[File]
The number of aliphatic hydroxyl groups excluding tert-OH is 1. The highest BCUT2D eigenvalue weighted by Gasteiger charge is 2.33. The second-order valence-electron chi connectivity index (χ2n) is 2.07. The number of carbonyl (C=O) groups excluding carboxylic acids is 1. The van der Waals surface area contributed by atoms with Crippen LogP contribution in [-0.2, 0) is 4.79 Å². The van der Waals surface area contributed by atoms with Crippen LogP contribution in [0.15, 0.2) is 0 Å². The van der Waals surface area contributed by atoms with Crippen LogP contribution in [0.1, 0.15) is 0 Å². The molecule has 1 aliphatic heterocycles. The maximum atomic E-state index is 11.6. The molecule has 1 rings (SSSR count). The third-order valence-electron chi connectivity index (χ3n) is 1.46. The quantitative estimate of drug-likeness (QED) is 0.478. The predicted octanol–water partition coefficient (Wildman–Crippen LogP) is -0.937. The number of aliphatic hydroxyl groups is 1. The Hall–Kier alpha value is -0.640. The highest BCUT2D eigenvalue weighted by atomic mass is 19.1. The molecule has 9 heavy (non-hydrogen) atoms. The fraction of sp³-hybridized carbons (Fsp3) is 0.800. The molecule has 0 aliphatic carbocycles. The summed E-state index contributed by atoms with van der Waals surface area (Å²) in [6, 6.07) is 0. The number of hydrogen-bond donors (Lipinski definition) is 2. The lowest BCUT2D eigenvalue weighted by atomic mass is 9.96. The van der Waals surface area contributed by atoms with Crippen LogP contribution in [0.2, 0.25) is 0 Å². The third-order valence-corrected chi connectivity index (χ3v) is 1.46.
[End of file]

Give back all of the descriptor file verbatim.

The number of aliphatic hydroxyl groups excluding tert-OH is 1. The highest BCUT2D eigenvalue weighted by Gasteiger charge is 2.33. The second-order valence-electron chi connectivity index (χ2n) is 2.07. The number of carbonyl (C=O) groups excluding carboxylic acids is 1. The van der Waals surface area contributed by atoms with Crippen LogP contribution in [-0.2, 0) is 4.79 Å². The van der Waals surface area contributed by atoms with Crippen LogP contribution in [0.15, 0.2) is 0 Å². The van der Waals surface area contributed by atoms with Crippen LogP contribution in [0.1, 0.15) is 0 Å². The molecule has 1 aliphatic heterocycles. The maximum atomic E-state index is 11.6. The molecule has 1 rings (SSSR count). The third-order valence-electron chi connectivity index (χ3n) is 1.46. The quantitative estimate of drug-likeness (QED) is 0.478. The predicted octanol–water partition coefficient (Wildman–Crippen LogP) is -0.937. The number of aliphatic hydroxyl groups is 1. The Hall–Kier alpha value is -0.640. The highest BCUT2D eigenvalue weighted by atomic mass is 19.1. The molecule has 9 heavy (non-hydrogen) atoms. The fraction of sp³-hybridized carbons (Fsp3) is 0.800. The molecule has 0 aliphatic carbocycles. The summed E-state index contributed by atoms with van der Waals surface area (Å²) in [6, 6.07) is 0. The number of hydrogen-bond donors (Lipinski definition) is 2. The lowest BCUT2D eigenvalue weighted by atomic mass is 9.96. The van der Waals surface area contributed by atoms with Crippen LogP contribution in [0.2, 0.25) is 0 Å². The third-order valence-corrected chi connectivity index (χ3v) is 1.46.